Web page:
Hot Chef

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Written by By Dawn Sanborn Photography by Dawn Sanborn Photography

Forager’s female chefs talk about food and the funny side of the kitchen.



Kari has known she wanted to be a chef since the time she was 18. She was already a line cook and thought, “I could spend the rest of my life in a kitchen.” She set off to get her training in line cooking, prepping ingredients and assembling dishes according to restaurant recipes and specifications. She spent two years training in Wyoming, followed by attending the Art Institute of Tucson.



Gourmet Clubs: Hosting A Friends & Food Club

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Written by By Emily Watkins Photography by Dawn Sanborn Photography

Does the word “gourmet” intimidate you? It did me until almost 10 years ago when our neighbors invited us to participate in a gourmet club with a few other couples. They pulled together people they knew who enjoyed eating good food. At our first meeting, the only people we knew were our neighbors. 


While I was growing up, my parents participated in a formal gourmet group. The host decided on the menu and assigned specific recipes to each person. That’s what I had in mind for our gourmet group, but as we talked through things, we decided on something much more casual. The only hard and fast rule was that each person had to make and bring something that they had never cooked. We would meet as often as we could (usually every other month or so), taking turns hosting. The host would cook the main dish, and the others would bring appetizers, side dishes, salads, bread and/or dessert, along with wine or cocktails. Once the main dish was decided, the others could plan their dishes around that. It always felt very casual, with everyone contributing what they could and felt like making.

We have tried many new dishes with our gourmet club including cow’s tongue, pork belly and even squirrel! We’ve had duck, Lebanese roasted fish, chicken shawarma (thinly sliced meat wrapped in pita bread with veggies and sauce), salads, different kinds of breads and many creative vegetable dishes. We often have such great appetizers that it seems to diminish our appetite for dinner, but we always have room for our main dish and dessert. We’ve had pumpkin creme brulee, raspberry clafoutis (a French dessert) and dorayaki (a type of Japanese confection).

Over the years we have shared important life events like weddings, the birth of a baby, kids going off to college and a daughter who got
engaged. The founding couple moved away from Rochester a few years ago, so our group lost a little momentum. We have met sporadically since then, as we are trying to find our new identity. 


Another gourmet club in Rochester was started by Dawn Sanborn and Jorrie Johnson. Dawn wanted to combine her “love for food and friends,” while Jorrie wanted to try food and wine from around the world. They both wanted to “hang out with wonderful women, meet new friends and try real food and wine or cocktails common from other countries, almost like traveling without the airplane,” explains Sanborn.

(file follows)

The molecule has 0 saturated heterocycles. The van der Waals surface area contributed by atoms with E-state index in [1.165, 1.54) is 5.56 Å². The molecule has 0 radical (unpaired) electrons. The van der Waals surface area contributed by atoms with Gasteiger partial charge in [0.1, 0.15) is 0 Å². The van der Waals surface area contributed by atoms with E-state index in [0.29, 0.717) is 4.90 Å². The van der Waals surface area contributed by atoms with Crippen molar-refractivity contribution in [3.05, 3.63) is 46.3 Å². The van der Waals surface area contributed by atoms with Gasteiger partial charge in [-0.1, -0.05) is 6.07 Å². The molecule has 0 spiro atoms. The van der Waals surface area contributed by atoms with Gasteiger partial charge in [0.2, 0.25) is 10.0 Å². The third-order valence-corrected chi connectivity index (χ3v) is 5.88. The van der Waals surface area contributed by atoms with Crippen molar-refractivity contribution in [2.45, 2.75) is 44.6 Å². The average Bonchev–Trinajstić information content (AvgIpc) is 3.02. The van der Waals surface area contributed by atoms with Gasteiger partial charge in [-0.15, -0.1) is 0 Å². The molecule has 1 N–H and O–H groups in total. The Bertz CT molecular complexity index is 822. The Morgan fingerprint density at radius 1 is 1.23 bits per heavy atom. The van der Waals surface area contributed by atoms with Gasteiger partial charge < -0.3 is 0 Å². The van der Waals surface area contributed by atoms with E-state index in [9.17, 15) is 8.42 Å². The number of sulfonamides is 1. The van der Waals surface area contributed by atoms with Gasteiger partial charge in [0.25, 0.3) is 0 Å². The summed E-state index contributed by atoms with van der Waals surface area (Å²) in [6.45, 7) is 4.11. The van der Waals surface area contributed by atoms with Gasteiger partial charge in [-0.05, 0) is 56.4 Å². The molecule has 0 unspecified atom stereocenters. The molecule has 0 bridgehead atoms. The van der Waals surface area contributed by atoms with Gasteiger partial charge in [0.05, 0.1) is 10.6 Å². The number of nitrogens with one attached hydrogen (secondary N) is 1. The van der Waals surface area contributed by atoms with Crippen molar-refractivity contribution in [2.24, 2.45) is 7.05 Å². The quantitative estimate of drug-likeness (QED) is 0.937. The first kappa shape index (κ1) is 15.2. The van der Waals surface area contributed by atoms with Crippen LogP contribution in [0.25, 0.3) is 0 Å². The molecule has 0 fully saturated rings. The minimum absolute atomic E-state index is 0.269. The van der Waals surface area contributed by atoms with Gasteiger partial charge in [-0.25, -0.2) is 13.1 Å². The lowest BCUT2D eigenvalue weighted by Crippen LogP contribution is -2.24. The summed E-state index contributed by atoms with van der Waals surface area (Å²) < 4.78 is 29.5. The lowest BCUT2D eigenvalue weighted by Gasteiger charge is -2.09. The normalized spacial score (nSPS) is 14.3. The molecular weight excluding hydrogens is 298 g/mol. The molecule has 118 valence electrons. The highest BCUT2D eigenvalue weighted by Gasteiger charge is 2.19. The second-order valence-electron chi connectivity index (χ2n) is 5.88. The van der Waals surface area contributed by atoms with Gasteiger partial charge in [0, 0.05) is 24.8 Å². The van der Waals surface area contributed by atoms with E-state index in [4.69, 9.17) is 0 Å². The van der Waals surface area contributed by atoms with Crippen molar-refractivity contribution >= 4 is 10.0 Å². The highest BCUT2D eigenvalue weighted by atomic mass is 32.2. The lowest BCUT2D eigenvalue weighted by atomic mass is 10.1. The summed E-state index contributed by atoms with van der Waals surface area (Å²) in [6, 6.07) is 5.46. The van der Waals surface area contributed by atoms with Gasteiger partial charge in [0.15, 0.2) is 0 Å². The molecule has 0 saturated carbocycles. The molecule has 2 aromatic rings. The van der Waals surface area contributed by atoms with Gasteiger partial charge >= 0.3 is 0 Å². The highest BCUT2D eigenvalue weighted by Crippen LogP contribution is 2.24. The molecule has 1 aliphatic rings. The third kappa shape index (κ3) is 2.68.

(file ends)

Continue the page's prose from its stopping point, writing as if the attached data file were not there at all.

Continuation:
Their group decided to start with the letter “A” and choose a country that started with that letter as the “theme.” Everyone would bring food or drink that was traditional to that country. Sanborn says, “Or we would bring a chocolate cake for dessert because who doesn't like chocolate cake?”

Sanborn explains that not everyone in the group loves to cook, “but everyone loves a good get-together, so some would even just buy something from a restaurant.” One time, the hostess ordered gyros from a Greek restaurant.

They planned on meeting once a month and shared the hosting duties. They “went to” Australia, Brazil, Chili, Denmark, Ireland, India, Jordan, Kenya, Korea, Liechtenstein and tried lots of interesting recipes and foods.


I had recently traveled to France and was eager to make some French food with my gourmet club. I found a delicious looking recipe for brisket in a French cookbook. I was hosting on a Friday, and my day was filled with appointments, so I knew I would be pressed for time. The recipe I found called for cooking the brisket at a slow temperature for three hours after searing it on the stove. I knew I wasn’t going to be able to get to that at the right time, so I searched for a slow cooker recipe. I ended up combining a couple different recipes to come up with the one that I’m sharing with you. This is a great recipe for hosting because you can make it ahead so that you can spend more time preparing for and spending time with your guests.

Another make-ahead recipe for parties and events this holiday season is a punch. Try this festive red punch that looks delicious and can be made with or without alcohol.


Would you like to start a gourmet club? You can make the group however you like it. You could cook or go out to eat and try different restaurants. You could have a formal club where everything is planned, or you could have a casual, potluck-style club. You could focus on a different type of food each time or maybe even a particular time period for your inspiration. Choose whatever you want the focus to be: social time, food or maybe wine. Gather a group of friends and enjoy food and time together.

Slow Cooker Beef Brisket with Red Wine and Cognac Reduction


  • 1 beef brisket, 4-5 lb.
  • salt